German police said Wednesday they had released a man suspected of being a far-left fugitive after authorities found he was not one of two Baader-Meinhof gang members still on the run after 30 years.

READ ALSO: Fugitive far-left militant wanted for decades arrested in Berlin

Authorities carried out "extensive investigative measures to establish the identity" of the arrested man, Hanover police said in a statement Wednesday.

"There is no doubt that it is not one of the two still-fugitive criminals," they said.

The man was released while police continued to search for the remaining Baader-Meinhof suspects, Ernst-Volker Staub and Burkhard Garweg.

A third suspect was arrested in Berlin on Wednesday, although it was not clear whether he was one of the two wanted men, the Hannoversche Allgemeine daily reported. Hanover police refused to comment on the reports.

Handouts of RAF criminals Germany

undated handouts from the Federal Criminal Police Office (BKA) show mugshots (top) and age simulations (bottom) of Burkhard Garweg (l-r), Ernst-Volker Wilhelm Staub and Daniela Klette from the notorious Red Army Faction (RAF). Photo: picture alliance / dpa | BKA

German navy reportedly almost shoots down US drone in Red Sea

A German naval frigate sent to protect commercial ships in the Red Sea nearly shot down a US drone by mistake, German media reported Wednesday.

The German defence ministry confirmed a drone incident involving an allied nation occurred on Monday, without naming the country.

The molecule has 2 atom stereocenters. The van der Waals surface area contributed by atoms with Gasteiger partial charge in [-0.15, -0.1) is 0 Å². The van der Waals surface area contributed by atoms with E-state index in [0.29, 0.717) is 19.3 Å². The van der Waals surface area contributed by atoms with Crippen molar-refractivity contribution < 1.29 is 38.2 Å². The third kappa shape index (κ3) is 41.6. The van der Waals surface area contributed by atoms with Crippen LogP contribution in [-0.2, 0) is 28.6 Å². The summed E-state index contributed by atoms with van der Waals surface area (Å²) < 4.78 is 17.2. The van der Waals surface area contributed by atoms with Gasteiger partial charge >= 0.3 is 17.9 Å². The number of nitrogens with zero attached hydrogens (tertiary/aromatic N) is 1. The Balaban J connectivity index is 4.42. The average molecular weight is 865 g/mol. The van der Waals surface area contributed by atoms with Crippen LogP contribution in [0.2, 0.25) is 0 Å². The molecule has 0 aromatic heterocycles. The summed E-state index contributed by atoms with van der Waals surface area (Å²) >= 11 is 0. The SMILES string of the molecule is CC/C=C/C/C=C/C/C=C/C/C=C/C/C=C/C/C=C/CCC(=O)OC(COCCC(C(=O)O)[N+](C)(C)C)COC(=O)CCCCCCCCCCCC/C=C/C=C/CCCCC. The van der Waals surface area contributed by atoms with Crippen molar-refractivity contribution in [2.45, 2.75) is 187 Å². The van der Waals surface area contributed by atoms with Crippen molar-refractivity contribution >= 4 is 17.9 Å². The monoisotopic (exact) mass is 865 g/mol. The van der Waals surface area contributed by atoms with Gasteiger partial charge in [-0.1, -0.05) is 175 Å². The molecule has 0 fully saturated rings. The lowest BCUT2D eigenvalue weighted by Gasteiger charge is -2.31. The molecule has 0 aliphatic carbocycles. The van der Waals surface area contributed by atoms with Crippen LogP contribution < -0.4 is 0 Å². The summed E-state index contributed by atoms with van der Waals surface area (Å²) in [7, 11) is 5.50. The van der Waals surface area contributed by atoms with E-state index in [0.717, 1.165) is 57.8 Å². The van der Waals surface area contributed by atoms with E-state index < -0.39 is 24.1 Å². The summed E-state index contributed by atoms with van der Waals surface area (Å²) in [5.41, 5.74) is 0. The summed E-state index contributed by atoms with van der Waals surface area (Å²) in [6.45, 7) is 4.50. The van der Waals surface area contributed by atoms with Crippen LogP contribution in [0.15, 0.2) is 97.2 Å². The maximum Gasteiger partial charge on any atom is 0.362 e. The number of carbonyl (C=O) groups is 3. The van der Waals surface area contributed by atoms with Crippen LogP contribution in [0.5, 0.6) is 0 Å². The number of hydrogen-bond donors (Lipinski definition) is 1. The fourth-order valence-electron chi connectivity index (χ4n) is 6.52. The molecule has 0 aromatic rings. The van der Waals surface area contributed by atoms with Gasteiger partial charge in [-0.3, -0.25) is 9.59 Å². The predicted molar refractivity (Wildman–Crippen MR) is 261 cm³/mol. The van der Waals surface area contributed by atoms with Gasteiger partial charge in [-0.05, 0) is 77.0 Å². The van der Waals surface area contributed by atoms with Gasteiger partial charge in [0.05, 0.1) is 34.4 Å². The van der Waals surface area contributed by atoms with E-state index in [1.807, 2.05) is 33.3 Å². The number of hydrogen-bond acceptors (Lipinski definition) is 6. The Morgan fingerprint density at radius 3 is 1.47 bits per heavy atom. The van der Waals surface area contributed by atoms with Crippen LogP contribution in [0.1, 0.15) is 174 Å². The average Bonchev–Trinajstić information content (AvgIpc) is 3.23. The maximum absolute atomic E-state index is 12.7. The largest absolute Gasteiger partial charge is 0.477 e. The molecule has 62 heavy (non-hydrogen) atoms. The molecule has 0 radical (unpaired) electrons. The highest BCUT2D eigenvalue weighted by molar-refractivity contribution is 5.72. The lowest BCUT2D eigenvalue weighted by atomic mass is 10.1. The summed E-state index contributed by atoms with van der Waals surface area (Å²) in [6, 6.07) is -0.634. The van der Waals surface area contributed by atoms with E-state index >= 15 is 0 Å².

The "Hesse" frigate opened fire after efforts to identify an unknown drone "were unsuccessful", Defence Minister Boris Pistorius said during a visit to the German town of Oberviechtach, adding however that the target was "not hit".

The drone later turned out to be a "reconnaissance drone", he said.

According to Der Spiegel weekly, the frigate fired two missiles at the drone but both crashed into the sea because of "a technical defect". Spiegel, without citing its sources, said the drone that was nearly downed was a US Reaper.


Habeck's plans for under sea CO2 storage brought criticism

Economics Minister Robert Habeck's plans for the storage of carbon dioxide under the North Sea, as announced on Monday, have sparked criticism.

According to Habeck's plans, climate-damaging CO2 from the cement industry, for example, could be stored underground, under the North Sea in the future. The German government has agreed in principle on a storage strategy and presented it earlier this week. 

"We have renewables for climate protection in energy production," said the climate policy spokeswoman of the SPD parliamentary group, Nina Scheer, to the Süddeutsche Zeitung. This does not require CO2 storage, which is also called CCS (Carbon Capture and Storage).

The Left Party's top candidate for the European elections, Carola Rackete, also said in the Augsburger Allgemeine: "Habeck wants to turn the North Sea into a huge CO2 repository and import masses of fracked gas."

READ ALSO: Will US climate plans affect German gas supply?


Expert Klaus Wallmann from the Geomar Helmholtz Centre for Ocean Research in Kiel emphasized that the potential of the technology is limited.

"We're talking about about five percent of current emissions in Germany," Wallmann told the newspapers of Mediengruppe Bayern. "We have to avoid more than 90 percent in other ways. For example, by saving energy and switching to renewable energies."